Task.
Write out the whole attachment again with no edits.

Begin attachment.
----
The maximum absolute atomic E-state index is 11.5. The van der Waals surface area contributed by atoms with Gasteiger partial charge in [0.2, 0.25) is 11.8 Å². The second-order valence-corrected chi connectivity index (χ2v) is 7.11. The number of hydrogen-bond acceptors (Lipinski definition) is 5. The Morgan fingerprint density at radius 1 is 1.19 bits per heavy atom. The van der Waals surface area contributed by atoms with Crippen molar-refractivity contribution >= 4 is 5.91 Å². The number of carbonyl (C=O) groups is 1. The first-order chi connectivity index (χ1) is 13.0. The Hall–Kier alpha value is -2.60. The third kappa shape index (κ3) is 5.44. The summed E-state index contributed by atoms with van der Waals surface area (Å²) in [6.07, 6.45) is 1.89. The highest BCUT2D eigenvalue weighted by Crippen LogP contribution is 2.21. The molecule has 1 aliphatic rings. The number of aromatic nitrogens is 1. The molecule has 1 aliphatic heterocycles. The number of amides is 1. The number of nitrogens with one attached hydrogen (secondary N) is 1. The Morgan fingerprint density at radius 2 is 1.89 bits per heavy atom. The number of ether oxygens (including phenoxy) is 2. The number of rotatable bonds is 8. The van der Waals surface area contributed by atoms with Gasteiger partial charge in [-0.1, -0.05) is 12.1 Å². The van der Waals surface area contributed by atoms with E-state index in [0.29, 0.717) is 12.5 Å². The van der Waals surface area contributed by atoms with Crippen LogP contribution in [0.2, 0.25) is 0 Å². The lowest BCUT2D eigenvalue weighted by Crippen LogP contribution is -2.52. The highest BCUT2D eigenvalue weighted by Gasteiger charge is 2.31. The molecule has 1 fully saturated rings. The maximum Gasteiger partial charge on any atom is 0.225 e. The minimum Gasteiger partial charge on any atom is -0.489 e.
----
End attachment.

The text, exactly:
The maximum absolute atomic E-state index is 11.5. The van der Waals surface area contributed by atoms with Gasteiger partial charge in [0.2, 0.25) is 11.8 Å². The second-order valence-corrected chi connectivity index (χ2v) is 7.11. The number of hydrogen-bond acceptors (Lipinski definition) is 5. The Morgan fingerprint density at radius 1 is 1.19 bits per heavy atom. The van der Waals surface area contributed by atoms with Crippen molar-refractivity contribution >= 4 is 5.91 Å². The number of carbonyl (C=O) groups is 1. The first-order chi connectivity index (χ1) is 13.0. The Hall–Kier alpha value is -2.60. The third kappa shape index (κ3) is 5.44. The summed E-state index contributed by atoms with van der Waals surface area (Å²) in [6.07, 6.45) is 1.89. The highest BCUT2D eigenvalue weighted by Crippen LogP contribution is 2.21. The molecule has 1 aliphatic rings. The number of aromatic nitrogens is 1. The molecule has 1 aliphatic heterocycles. The number of amides is 1. The number of nitrogens with one attached hydrogen (secondary N) is 1. The Morgan fingerprint density at radius 2 is 1.89 bits per heavy atom. The number of ether oxygens (including phenoxy) is 2. The number of rotatable bonds is 8. The van der Waals surface area contributed by atoms with Gasteiger partial charge in [-0.1, -0.05) is 12.1 Å². The van der Waals surface area contributed by atoms with E-state index in [0.29, 0.717) is 12.5 Å². The van der Waals surface area contributed by atoms with Crippen LogP contribution in [0.2, 0.25) is 0 Å². The lowest BCUT2D eigenvalue weighted by Crippen LogP contribution is -2.52. The highest BCUT2D eigenvalue weighted by Gasteiger charge is 2.31. The molecule has 1 fully saturated rings. The maximum Gasteiger partial charge on any atom is 0.225 e. The minimum Gasteiger partial charge on any atom is -0.489 e.